PowerShell: Remove a Drive Mount/Letter (More win32)

I’ve got a server with about 300 volumes on it and I obviously can’t use drive letters so I’ve got a bunch of mount points which works great the problem is that after the first reboot the automount kicked in and gave some of those volumes drive letters. Now all of my drive letters are taken up!

I don’t really want to use the storage manager to remove the 20 or so volume labels so I started to dig in to a PowerShell method and come to find out PSCX has a method but that was the only way. I’m not a huge fan of modules (didn’t want to deploy that to my server) so I figured if they can do it so can I.

With a little digging I found the win32 api that allows us to remove mount points (a drive letter is still a mount point) and this was easier than I would have imagined.

If you’ve read my Getting Started with Win32 API then this will make perfect sense to you.

Add-Type @"
using System;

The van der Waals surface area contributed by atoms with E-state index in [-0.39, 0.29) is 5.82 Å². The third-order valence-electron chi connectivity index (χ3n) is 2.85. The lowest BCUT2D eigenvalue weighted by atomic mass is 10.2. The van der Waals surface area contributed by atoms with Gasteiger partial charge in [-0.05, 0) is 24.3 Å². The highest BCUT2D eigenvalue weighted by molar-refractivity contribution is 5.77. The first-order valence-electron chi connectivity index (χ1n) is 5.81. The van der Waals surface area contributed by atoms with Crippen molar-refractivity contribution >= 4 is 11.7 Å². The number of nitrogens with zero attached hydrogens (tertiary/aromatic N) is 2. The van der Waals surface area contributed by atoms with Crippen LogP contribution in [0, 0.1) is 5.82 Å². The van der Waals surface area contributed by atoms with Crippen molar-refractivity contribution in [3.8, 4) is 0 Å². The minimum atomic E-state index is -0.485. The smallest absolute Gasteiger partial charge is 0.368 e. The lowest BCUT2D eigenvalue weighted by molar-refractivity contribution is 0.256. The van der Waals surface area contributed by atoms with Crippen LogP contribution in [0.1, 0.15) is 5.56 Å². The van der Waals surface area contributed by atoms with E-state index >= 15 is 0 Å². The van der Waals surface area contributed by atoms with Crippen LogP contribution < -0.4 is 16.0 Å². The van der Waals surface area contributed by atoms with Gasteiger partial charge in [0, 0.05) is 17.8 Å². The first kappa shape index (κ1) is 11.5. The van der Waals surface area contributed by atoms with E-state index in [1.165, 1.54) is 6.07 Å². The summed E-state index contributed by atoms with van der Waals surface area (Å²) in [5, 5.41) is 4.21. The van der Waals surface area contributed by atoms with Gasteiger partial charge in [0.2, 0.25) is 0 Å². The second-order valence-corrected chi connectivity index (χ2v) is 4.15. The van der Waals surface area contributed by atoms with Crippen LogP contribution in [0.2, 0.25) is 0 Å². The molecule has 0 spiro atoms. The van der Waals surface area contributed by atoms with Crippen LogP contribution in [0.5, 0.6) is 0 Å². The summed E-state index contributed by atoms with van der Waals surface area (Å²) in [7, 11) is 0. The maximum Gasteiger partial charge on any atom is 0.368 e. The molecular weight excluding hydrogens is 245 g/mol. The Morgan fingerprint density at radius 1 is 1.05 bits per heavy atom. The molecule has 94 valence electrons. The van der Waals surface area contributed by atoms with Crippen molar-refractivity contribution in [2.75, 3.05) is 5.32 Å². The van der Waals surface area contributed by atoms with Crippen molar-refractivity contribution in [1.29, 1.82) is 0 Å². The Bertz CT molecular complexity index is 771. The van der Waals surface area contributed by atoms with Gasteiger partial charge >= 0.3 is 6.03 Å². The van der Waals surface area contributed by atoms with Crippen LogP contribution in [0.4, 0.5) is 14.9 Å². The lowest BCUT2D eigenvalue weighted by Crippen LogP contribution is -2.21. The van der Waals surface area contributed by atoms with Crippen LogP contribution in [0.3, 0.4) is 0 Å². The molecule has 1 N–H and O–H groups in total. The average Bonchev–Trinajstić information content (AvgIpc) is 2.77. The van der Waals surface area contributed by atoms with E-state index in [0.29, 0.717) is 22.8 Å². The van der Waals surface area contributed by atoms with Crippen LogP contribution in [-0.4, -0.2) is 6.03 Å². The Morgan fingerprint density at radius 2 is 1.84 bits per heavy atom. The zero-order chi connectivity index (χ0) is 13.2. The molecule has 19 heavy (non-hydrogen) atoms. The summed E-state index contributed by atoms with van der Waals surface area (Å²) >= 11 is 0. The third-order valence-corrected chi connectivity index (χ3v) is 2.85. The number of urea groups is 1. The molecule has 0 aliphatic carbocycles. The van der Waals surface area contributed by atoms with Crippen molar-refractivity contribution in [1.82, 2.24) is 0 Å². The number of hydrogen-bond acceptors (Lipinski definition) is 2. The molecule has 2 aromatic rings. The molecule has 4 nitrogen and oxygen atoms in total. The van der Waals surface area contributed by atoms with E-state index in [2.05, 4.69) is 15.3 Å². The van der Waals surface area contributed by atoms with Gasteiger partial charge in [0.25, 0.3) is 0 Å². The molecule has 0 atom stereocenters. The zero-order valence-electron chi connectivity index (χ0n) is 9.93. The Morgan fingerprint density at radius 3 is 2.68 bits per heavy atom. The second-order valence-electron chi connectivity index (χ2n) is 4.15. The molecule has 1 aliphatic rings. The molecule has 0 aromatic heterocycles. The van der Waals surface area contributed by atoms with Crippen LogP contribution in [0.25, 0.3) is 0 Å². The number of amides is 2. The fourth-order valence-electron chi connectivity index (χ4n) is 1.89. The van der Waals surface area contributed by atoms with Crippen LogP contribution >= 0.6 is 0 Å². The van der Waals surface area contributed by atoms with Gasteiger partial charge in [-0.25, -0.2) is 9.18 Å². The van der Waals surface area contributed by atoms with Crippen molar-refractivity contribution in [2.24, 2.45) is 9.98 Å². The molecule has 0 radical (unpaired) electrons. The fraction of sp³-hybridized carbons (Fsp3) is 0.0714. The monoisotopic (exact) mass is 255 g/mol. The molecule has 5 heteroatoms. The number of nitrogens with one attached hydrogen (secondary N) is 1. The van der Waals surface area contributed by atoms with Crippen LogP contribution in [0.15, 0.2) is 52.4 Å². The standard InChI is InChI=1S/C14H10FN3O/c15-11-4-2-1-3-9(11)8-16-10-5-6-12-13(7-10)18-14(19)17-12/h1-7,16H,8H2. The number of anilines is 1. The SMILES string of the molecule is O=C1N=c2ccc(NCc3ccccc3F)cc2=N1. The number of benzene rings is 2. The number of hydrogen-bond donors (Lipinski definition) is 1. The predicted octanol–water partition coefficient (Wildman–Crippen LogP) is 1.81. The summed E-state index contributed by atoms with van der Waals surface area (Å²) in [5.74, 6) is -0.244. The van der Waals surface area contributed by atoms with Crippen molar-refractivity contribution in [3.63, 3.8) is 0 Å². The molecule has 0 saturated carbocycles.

using System.Runtime.InteropServices;

public class MountPoint
[DllImport("kernel32.dll", CharSet=CharSet.Auto, SetLastError=true)]
public static extern bool DeleteVolumeMountPoint(string mountPoint);


Once I did that for each drive I needed to remove I loaded up DiskPart and typed AutoMount Disable which prevents drives from automounting at boot.
That’s all there is to it!


About jrich

I am the Solutions Architect for Apex Learning in Seattle WA. I've been working with computers since I was 13. Started programming when I was 14. Had my first IT job as tech support at an ISP at the age of 15 and became a network admin at the age of 17. Since then I've worked at a variety of small to mid size companies supporting, maintaining and developing all aspects of IT. Mostly working with Windows based networks but have recently been working with Solaris system as well. I created this blog mostly as a place for me to take my own notes, but also share things that I had a hard time finding the info for.

Posted on April 27, 2012, in WMF (Powershell/WinRM) and tagged , , , , , , , , . Bookmark the permalink. Leave a comment.

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